Photo: Alain Silberstein by Daniel Perret
“I had done one with Alain when I was at Romain Jerôme ten years back. When I asked if he wanted to work together again, he agreed and asked for which brand. I said, ‘Louis Erard.’ He asked, ‘What is Louis Erard?’ and I replied, ‘Oh, it’s a smaller brand.’ That was it. He said sure, he was happy to create — back then, nobody was really working with him and so that’s how the whole thing started. We did the first, and another, and since then, we have made many collaborations with Alain (laughs).”
Winning over Konstantin Chaykin’s trust
“A few years ago, I was working for Raketa and I spent a lot of time in Russia. One of my frustrations with them was how there was a dire need to improve the movement’s finishing as well as the decorations. Obviously, I was new to consulting and Raketa said they didn’t have competence for it. I suggested Konstantin Chaykin — I said, ‘he knows how to do it!’ They were reluctant, saying how he didn’t have a lot of time. I accepted it but paid him a visit anyway.
“We started talking about watchmaking and his challenges, such as not knowing how to access the market. I said, ‘Sure, come with me to Mexico and Geneva.’ Instead of asking him to collaborate, I showed him my way of working. You tell me what you need, and I’ll help. He thanked me, trusted me, and saw that I wasn’t here only to benefit from him, but how I was genuinely trying to help. When the time came and I asked if he wanted to collaborate, he said, ‘Sure.’”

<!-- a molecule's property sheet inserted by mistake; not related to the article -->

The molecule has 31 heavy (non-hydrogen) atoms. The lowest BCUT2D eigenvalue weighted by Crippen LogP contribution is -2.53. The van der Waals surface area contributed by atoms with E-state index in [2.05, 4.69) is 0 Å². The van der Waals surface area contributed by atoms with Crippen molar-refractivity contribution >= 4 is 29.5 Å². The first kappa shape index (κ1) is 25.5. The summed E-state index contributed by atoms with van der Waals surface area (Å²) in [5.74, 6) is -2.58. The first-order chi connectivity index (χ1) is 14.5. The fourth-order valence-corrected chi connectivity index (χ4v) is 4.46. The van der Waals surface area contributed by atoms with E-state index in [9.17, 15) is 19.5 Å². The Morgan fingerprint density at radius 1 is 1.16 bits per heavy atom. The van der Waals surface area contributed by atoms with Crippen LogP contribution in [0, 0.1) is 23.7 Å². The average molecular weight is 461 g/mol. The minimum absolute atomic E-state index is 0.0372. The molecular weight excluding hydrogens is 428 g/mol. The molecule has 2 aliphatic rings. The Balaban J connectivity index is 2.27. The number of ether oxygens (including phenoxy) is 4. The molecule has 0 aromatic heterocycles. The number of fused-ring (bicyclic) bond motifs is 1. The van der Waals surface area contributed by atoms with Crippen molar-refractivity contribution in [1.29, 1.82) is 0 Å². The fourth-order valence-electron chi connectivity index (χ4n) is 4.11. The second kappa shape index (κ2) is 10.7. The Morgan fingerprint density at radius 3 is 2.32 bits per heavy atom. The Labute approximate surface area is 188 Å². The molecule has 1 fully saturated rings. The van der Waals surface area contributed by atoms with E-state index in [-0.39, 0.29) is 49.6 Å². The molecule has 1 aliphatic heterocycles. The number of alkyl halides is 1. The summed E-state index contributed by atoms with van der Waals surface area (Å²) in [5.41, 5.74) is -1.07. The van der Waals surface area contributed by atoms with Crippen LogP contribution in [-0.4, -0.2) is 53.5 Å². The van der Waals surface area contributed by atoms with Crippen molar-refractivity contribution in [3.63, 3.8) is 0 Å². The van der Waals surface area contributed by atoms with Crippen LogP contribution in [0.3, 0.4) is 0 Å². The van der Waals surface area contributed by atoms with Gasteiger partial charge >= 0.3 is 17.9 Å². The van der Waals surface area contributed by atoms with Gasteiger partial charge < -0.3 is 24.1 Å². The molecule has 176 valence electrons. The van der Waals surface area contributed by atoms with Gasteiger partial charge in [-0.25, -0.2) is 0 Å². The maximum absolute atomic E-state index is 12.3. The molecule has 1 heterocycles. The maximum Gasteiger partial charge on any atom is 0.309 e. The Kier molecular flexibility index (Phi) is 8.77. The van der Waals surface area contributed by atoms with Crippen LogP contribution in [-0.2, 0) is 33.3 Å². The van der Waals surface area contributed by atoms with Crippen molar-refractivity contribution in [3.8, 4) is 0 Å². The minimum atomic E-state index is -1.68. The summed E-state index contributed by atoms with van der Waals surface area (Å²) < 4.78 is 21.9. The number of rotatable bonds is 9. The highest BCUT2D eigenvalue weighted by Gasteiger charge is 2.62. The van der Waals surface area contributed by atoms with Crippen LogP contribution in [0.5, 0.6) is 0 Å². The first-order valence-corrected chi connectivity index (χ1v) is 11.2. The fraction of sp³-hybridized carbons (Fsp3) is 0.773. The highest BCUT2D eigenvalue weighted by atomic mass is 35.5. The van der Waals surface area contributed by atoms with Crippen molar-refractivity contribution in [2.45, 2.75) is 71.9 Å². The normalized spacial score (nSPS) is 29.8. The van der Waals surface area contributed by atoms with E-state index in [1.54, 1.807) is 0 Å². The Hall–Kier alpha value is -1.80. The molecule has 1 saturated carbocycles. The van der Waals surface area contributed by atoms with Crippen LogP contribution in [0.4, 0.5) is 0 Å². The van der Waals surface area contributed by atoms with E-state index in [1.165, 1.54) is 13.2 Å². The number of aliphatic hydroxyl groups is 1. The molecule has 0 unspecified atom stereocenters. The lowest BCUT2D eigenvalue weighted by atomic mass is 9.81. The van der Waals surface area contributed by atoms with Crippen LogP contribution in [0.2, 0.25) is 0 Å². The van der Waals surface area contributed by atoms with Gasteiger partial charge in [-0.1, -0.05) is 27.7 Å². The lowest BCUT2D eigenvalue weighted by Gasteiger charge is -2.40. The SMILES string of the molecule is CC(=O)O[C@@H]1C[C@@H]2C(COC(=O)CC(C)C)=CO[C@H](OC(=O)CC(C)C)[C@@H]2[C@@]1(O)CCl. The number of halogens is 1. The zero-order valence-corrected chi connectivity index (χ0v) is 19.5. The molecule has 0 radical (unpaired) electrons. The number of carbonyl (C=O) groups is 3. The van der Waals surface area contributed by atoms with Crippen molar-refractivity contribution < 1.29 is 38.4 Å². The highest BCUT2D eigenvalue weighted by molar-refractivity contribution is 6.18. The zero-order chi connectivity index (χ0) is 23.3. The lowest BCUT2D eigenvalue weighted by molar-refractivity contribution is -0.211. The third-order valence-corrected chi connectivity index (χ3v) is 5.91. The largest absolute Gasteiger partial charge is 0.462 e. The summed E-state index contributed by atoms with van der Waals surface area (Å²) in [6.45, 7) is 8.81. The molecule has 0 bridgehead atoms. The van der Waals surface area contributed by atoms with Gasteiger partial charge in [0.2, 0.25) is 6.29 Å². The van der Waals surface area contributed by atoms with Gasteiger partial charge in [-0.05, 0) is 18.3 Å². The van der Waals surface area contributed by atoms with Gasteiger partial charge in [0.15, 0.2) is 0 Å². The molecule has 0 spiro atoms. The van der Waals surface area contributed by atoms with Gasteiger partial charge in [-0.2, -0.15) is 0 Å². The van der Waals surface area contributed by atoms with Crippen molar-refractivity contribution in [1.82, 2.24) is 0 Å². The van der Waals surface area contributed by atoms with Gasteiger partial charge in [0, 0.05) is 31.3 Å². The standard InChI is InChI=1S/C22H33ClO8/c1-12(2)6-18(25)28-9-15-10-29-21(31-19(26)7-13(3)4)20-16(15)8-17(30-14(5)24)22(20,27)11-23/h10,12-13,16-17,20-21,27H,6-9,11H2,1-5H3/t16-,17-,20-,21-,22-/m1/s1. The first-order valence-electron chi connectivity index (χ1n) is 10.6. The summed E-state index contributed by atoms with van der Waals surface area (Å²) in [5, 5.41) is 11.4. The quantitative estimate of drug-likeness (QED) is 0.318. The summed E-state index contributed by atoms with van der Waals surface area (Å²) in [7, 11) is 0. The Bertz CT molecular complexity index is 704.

How ‘fate’ started the collaboration with Vianney Halter
“Vianney [Halter] was a pocket dial when I went skiing in the mountains (laughs). On our way back from launching the collaboration with Alain in Japan, I told Alain that we should try to convince Michael Tay to take the brand. He agreed and said he knows Mike well too. We met Michael but he looked at me and asked, ‘Seriously? Do you think that’s enough to sell me this?’ Michael is very polite but he’s also very straightforward — I prefer that, even if it hurts or is frustrating sometimes. At least, you can improve. It just has to be expressed in a respectful manner and with Mike, we have always had a lot of respect for each other.
Photo: Vianney Halter
“Anyway, Mike said, ‘I’m not ready for this. You have to make it better than that. Not because the product isn’t good, but it’s insufficient.’ I told him to trust me, and he replied, ‘Okay, I’ll trust you. I’ll see you at Basel next year and then we discuss. But right now, no.’ I thought it was a fair deal. This happened around October and then, around December — after working on a lot of other projects — I realised we needed to work on the next one because Michael was coming. This was all in my mind and then I went skiing. I was sitting in this small gondola and felt something moving in my pocket! It was my phone. I had somehow left my contacts [app] open and it was dialling Vianney. It probably went to the names under V — don’t ask me how! I have no clue (laughs) but yes, maybe it was fate. His phone was switched off though, but he called back, and I simply asked if he wanted to do a collaboration.”
*This interview has been edited for length and clarity.